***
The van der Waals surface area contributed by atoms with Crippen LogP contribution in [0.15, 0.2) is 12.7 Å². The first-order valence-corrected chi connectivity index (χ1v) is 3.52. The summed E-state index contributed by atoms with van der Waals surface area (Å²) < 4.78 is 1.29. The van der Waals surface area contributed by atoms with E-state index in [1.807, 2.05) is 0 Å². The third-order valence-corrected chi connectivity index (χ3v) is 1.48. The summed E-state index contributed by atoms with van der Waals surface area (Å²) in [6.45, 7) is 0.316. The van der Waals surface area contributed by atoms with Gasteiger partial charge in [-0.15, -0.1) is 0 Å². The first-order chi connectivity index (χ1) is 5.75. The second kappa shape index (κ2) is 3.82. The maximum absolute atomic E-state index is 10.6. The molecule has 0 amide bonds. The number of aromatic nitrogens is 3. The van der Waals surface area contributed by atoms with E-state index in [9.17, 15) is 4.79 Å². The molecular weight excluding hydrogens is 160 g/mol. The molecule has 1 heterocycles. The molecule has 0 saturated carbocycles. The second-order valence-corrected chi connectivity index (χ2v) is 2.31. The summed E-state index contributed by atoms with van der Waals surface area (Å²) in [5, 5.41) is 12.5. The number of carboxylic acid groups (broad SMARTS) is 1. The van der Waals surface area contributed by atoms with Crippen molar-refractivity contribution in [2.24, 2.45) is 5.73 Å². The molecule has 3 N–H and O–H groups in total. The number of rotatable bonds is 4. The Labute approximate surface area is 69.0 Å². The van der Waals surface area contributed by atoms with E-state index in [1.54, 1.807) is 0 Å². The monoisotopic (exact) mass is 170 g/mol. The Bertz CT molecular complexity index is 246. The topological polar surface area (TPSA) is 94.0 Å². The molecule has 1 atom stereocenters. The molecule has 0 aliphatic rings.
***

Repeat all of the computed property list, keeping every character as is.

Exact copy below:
The van der Waals surface area contributed by atoms with Crippen LogP contribution in [0.15, 0.2) is 12.7 Å². The first-order valence-corrected chi connectivity index (χ1v) is 3.52. The summed E-state index contributed by atoms with van der Waals surface area (Å²) < 4.78 is 1.29. The van der Waals surface area contributed by atoms with E-state index in [1.807, 2.05) is 0 Å². The third-order valence-corrected chi connectivity index (χ3v) is 1.48. The summed E-state index contributed by atoms with van der Waals surface area (Å²) in [6.45, 7) is 0.316. The van der Waals surface area contributed by atoms with Gasteiger partial charge in [-0.15, -0.1) is 0 Å². The first-order chi connectivity index (χ1) is 5.75. The second kappa shape index (κ2) is 3.82. The maximum absolute atomic E-state index is 10.6. The molecule has 0 amide bonds. The number of aromatic nitrogens is 3. The van der Waals surface area contributed by atoms with E-state index in [9.17, 15) is 4.79 Å². The molecular weight excluding hydrogens is 160 g/mol. The molecule has 1 heterocycles. The molecule has 0 saturated carbocycles. The second-order valence-corrected chi connectivity index (χ2v) is 2.31. The summed E-state index contributed by atoms with van der Waals surface area (Å²) in [5, 5.41) is 12.5. The number of carboxylic acid groups (broad SMARTS) is 1. The van der Waals surface area contributed by atoms with Crippen molar-refractivity contribution in [2.24, 2.45) is 5.73 Å². The molecule has 3 N–H and O–H groups in total. The number of rotatable bonds is 4. The Labute approximate surface area is 69.0 Å². The van der Waals surface area contributed by atoms with E-state index in [1.54, 1.807) is 0 Å². The monoisotopic (exact) mass is 170 g/mol. The Bertz CT molecular complexity index is 246. The topological polar surface area (TPSA) is 94.0 Å². The molecule has 1 atom stereocenters. The molecule has 0 aliphatic rings.